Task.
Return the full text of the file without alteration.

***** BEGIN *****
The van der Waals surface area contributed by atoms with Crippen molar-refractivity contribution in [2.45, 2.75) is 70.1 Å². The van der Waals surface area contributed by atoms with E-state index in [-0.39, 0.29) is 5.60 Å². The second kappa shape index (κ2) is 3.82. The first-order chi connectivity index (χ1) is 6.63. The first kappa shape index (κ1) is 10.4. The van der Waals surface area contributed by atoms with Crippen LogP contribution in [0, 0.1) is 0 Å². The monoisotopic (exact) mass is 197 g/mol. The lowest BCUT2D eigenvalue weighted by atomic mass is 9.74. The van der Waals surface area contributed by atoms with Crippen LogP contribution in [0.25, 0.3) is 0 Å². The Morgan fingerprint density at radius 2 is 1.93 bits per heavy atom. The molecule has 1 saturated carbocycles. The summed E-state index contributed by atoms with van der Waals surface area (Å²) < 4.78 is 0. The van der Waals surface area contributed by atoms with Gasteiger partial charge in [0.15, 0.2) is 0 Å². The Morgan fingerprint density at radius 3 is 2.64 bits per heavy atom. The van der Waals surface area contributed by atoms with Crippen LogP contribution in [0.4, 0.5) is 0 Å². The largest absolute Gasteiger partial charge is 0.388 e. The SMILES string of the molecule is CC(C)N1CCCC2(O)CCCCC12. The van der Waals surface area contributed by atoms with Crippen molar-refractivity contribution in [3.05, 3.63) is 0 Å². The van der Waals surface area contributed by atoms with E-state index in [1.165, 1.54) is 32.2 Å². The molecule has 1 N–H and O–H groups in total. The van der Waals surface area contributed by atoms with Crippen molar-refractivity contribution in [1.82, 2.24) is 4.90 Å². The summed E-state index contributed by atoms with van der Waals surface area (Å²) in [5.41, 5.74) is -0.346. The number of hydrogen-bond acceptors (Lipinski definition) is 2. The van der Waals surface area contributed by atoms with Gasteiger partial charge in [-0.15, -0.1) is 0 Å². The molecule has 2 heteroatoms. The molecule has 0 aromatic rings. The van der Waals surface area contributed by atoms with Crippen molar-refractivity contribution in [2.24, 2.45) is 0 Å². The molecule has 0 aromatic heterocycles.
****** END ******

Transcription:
The van der Waals surface area contributed by atoms with Crippen molar-refractivity contribution in [2.45, 2.75) is 70.1 Å². The van der Waals surface area contributed by atoms with E-state index in [-0.39, 0.29) is 5.60 Å². The second kappa shape index (κ2) is 3.82. The first-order chi connectivity index (χ1) is 6.63. The first kappa shape index (κ1) is 10.4. The van der Waals surface area contributed by atoms with Crippen LogP contribution in [0, 0.1) is 0 Å². The monoisotopic (exact) mass is 197 g/mol. The lowest BCUT2D eigenvalue weighted by atomic mass is 9.74. The van der Waals surface area contributed by atoms with Crippen LogP contribution in [0.25, 0.3) is 0 Å². The Morgan fingerprint density at radius 2 is 1.93 bits per heavy atom. The molecule has 1 saturated carbocycles. The summed E-state index contributed by atoms with van der Waals surface area (Å²) < 4.78 is 0. The van der Waals surface area contributed by atoms with Gasteiger partial charge in [0.15, 0.2) is 0 Å². The Morgan fingerprint density at radius 3 is 2.64 bits per heavy atom. The van der Waals surface area contributed by atoms with Crippen LogP contribution in [0.4, 0.5) is 0 Å². The largest absolute Gasteiger partial charge is 0.388 e. The SMILES string of the molecule is CC(C)N1CCCC2(O)CCCCC12. The van der Waals surface area contributed by atoms with Crippen molar-refractivity contribution in [3.05, 3.63) is 0 Å². The van der Waals surface area contributed by atoms with E-state index in [1.165, 1.54) is 32.2 Å². The molecule has 1 N–H and O–H groups in total. The van der Waals surface area contributed by atoms with Crippen molar-refractivity contribution in [1.82, 2.24) is 4.90 Å². The summed E-state index contributed by atoms with van der Waals surface area (Å²) in [5.41, 5.74) is -0.346. The number of hydrogen-bond acceptors (Lipinski definition) is 2. The van der Waals surface area contributed by atoms with Gasteiger partial charge in [-0.15, -0.1) is 0 Å². The molecule has 2 heteroatoms. The molecule has 0 aromatic rings. The van der Waals surface area contributed by atoms with Crippen molar-refractivity contribution in [2.24, 2.45) is 0 Å². The molecule has 0 aromatic heterocycles.